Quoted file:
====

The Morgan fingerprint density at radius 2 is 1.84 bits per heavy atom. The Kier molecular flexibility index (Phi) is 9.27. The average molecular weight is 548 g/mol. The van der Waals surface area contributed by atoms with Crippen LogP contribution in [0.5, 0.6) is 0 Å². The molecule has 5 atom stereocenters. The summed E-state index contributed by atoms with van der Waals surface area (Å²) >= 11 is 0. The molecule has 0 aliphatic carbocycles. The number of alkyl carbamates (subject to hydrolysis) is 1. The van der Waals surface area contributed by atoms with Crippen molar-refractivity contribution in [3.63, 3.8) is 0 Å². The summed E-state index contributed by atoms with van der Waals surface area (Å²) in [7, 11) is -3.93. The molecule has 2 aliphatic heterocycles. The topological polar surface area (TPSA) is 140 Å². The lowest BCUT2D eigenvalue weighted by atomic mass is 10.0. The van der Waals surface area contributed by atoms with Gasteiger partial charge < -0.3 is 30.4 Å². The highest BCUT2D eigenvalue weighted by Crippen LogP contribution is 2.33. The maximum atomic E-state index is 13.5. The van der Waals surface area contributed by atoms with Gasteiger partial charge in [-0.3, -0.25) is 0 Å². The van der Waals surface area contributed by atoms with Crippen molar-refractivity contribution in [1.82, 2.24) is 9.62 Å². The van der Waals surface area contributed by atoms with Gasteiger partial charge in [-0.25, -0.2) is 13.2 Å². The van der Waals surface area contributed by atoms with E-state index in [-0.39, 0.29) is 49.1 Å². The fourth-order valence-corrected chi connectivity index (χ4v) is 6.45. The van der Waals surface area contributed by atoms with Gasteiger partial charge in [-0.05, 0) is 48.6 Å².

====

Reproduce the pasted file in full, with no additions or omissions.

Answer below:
The Morgan fingerprint density at radius 2 is 1.84 bits per heavy atom. The Kier molecular flexibility index (Phi) is 9.27. The average molecular weight is 548 g/mol. The van der Waals surface area contributed by atoms with Crippen LogP contribution in [0.5, 0.6) is 0 Å². The molecule has 5 atom stereocenters. The summed E-state index contributed by atoms with van der Waals surface area (Å²) >= 11 is 0. The molecule has 0 aliphatic carbocycles. The number of alkyl carbamates (subject to hydrolysis) is 1. The van der Waals surface area contributed by atoms with Crippen molar-refractivity contribution in [3.63, 3.8) is 0 Å². The summed E-state index contributed by atoms with van der Waals surface area (Å²) in [7, 11) is -3.93. The molecule has 2 aliphatic heterocycles. The topological polar surface area (TPSA) is 140 Å². The lowest BCUT2D eigenvalue weighted by atomic mass is 10.0. The van der Waals surface area contributed by atoms with Gasteiger partial charge < -0.3 is 30.4 Å². The highest BCUT2D eigenvalue weighted by Crippen LogP contribution is 2.33. The maximum atomic E-state index is 13.5. The van der Waals surface area contributed by atoms with Gasteiger partial charge in [-0.3, -0.25) is 0 Å². The van der Waals surface area contributed by atoms with Crippen molar-refractivity contribution in [1.82, 2.24) is 9.62 Å². The van der Waals surface area contributed by atoms with Gasteiger partial charge in [-0.25, -0.2) is 13.2 Å². The van der Waals surface area contributed by atoms with E-state index in [-0.39, 0.29) is 49.1 Å². The fourth-order valence-corrected chi connectivity index (χ4v) is 6.45. The van der Waals surface area contributed by atoms with Gasteiger partial charge in [-0.05, 0) is 48.6 Å².